This art critic with roots in North Dakota and Minnesota influenced the art world – and pissed off people at home – Grand Forks Herald

FARGO — For more than half a century, the art world has been influenced by the voice and views of Peter Scheldahl, a longtime critic for The New Yorker, The Village Voice, The New York Times, ArtNews and Art in America, among other publications.

He died on October 21 at the age of 80 after a long battle with cancer.

Scheldahl was born in Fargo in 1942, but moved with his parents, Gilmore and Charlene, around Minnesota, to Farmington, Minneapolis and Northfield, where he would attend and drop out of Carleton College twice.

He eventually moved to New York in 1965 and found work as a publication critic.

As an adult, he occasionally returned to the Midwest, and in 1978 helped renovate the old post office in Christine, North Dakota, where his mother, Charlene Hanson, lived.

“In North Dakota, I’m blown away,” he told The Forum in 1980, referring to the horizon and the blackness of the soil. “I feel deeply moved in a way I can’t explain, and I think about it a lot.”

Perhaps Scheldahl’s greatest direct impact on the region came in 1979, when he was on the commission that commissioned Texas artist Luis Jimenez to create a public sculpture for the corner of Broadway and Main Avenue.

“We wanted something that would challenge local taste but be friendly in the long run,” he told The Forum in 1980.

Jimenez’s fiberglass sculpture “Sodbuster,” depicting a farmer plowing a field behind a team of oxen, did prove to be a challenge for local residents. When it was installed in 1982, some dismissed the work, and a letter to the editor of the Forum called it “rubbish.”

In the 1980 interview, Schjeldahl recalled how one of Jimenez’s earlier designs, “a lush square-dancing scene,” was rejected.

“There’s a definite cultural gap between Jimenez and Fargo,” the critic said. “Jimenez naturally assumed, being a Chicano, that people liked to be seen having fun. As a Lutheran born in North Dakota, I could tell him he would be wrong.”

The late art critic Peter Scheldahl.

Contributed / public domain / Wikimedia Commons

He seems to have had little to do with Fargo-Moorhead art after that, but he continues to influence the national art world.

Among those who praised Scheldahl was Alex Greenberger, who stated in an ARTnews article that “the late writer’s exuberant prose and insightful mind made him one of the most widely read art critics in the United States.”

In the many published memorials, people point to Scheldahl’s accessible way with words, a continuation of his work as a poet.

“His reviews were often devoid of art jargon, making them readable to a wider audience, even when he was engaged in conceptual work,” Greenberger wrote. “His prose was lush and buttery, with sentences peppered with big words more likely to appear in novels than art reviews. If read aloud, his reviews sound melodious and quite pleasant. If read on their own, they can also be fascinating, even entertaining.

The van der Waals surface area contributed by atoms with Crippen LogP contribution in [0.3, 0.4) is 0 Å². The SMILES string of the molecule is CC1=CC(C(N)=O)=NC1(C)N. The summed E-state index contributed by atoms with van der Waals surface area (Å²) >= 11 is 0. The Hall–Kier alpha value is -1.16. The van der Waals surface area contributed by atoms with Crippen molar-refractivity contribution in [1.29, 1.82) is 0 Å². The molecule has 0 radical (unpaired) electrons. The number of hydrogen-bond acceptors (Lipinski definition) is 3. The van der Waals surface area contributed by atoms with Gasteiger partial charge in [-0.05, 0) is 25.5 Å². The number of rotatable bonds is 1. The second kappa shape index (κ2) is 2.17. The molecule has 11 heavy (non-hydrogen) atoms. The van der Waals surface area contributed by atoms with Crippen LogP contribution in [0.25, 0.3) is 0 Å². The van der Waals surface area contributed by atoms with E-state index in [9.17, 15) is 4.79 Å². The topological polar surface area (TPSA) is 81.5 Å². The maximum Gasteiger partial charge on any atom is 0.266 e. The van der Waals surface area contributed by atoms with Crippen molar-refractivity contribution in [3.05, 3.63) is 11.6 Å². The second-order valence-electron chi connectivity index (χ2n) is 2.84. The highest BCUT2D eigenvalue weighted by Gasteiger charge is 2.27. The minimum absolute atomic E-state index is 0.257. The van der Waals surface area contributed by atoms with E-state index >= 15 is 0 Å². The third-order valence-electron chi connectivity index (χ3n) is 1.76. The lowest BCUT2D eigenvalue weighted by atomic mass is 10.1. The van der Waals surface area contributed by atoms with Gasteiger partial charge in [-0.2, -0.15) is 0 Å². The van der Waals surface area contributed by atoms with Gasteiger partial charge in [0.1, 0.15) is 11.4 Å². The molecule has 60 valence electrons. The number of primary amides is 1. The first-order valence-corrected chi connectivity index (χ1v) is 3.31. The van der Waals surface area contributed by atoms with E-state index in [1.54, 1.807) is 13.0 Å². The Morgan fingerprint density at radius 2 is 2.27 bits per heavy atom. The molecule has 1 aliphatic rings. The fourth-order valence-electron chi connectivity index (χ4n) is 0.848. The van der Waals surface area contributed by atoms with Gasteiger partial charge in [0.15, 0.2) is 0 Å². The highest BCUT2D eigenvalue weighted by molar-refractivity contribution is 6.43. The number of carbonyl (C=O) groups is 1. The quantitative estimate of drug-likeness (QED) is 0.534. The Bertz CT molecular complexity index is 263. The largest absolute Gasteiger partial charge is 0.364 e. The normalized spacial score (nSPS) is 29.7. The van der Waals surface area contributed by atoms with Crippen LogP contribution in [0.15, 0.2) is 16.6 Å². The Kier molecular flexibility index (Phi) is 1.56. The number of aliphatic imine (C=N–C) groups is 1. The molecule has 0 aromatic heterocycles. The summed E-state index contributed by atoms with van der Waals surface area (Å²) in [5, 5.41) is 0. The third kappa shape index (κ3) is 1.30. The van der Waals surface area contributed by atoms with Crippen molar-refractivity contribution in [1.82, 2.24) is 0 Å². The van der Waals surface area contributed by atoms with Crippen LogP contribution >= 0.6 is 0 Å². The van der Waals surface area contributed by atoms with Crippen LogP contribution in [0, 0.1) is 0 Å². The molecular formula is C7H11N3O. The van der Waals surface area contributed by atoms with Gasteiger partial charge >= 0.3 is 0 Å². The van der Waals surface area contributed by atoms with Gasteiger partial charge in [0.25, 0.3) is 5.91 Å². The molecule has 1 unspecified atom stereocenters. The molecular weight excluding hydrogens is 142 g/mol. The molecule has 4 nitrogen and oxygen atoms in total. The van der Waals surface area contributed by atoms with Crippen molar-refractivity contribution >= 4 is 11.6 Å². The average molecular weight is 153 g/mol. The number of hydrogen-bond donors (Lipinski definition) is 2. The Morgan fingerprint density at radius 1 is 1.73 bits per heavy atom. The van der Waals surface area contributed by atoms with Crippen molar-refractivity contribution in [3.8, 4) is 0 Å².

Greenberger pointed to a passage written by fellow critic Jarrett Earnest in “Hot, Cold, Heavy, Light: 100 Works of Art, 1988–2018,” which includes works by Scheldahl.

“Every artist I know would give a few fingers of their non-painting hand for a good long review by Peter Scheldahl – not just for the recognition, but because he invariably brings something new to the discourse,” Ernest writes.

Not all artists may have seen Sheldahl this way. Of popular contemporary artist Jeff Koons, who set a record for auction prices for a living artist at $91.1 million in 2019, Scheldahl wrote: “Jeff Koons makes me sick. He might be the definitive entertainer of the moment, and that makes me the sickest.

The critic’s words didn’t always sit well with Jonathan Rutter, director and curator of The Rourke Art Gallery + Museum in Moorhead and an accomplished artist in his own right.

“Peter Scheldahl certainly made an impression on me. I usually get his New Yorker articles second-hand or possibly third-hand from James O’Rourke,” Rutter says, referring to Rourke’s late co-founder. “More often than not I would strongly disagree with what Scheldahl had to say, but his writing was always a joy to read.”

“Criticism joins poetry, for me, in having a civic duty to expand the common stock of words, keeping good words in play,” Scheldahl said in an interview with Artforum in 2008. “My helper is Random House Webster’s Unabridged Dictionary.”

However, in the 1990s, he stopped writing poetry.

“Poetry dried up. Art criticism ate poetry,” he said in this Artforum interview.

In 2019, Scheldahl shared the news of her lung cancer diagnosis in a New Yorker essay, The Art of Dying, a raw, unsentimental mini-memoir. At the time, he was given six months to live, but eventually extended his stay by another three years, making his line even more prophetic: “I’ve always said that when my time comes, I’ll want to go fast. But where’s the fun in that?’

“He took his work seriously—despite stunts of self-deprecation, there were times when I think he knew how good he was—but he was never self-serious,” wrote New Yorker editor David Remnick in a tribute. “Once he won a grant to write a memoir. He bought a tractor with the money.”

Scheldahl continued to write until the end, submitting a review of Piet Mondrian’s biography to the New Yorker weeks before he died.

“That he wrote it during what must have been unimaginably painful time is a testament to what great art and powerful writing meant to him. We hope so,” wrote Christopher Knight, art critic for the Los Angeles Times, in a memoir.

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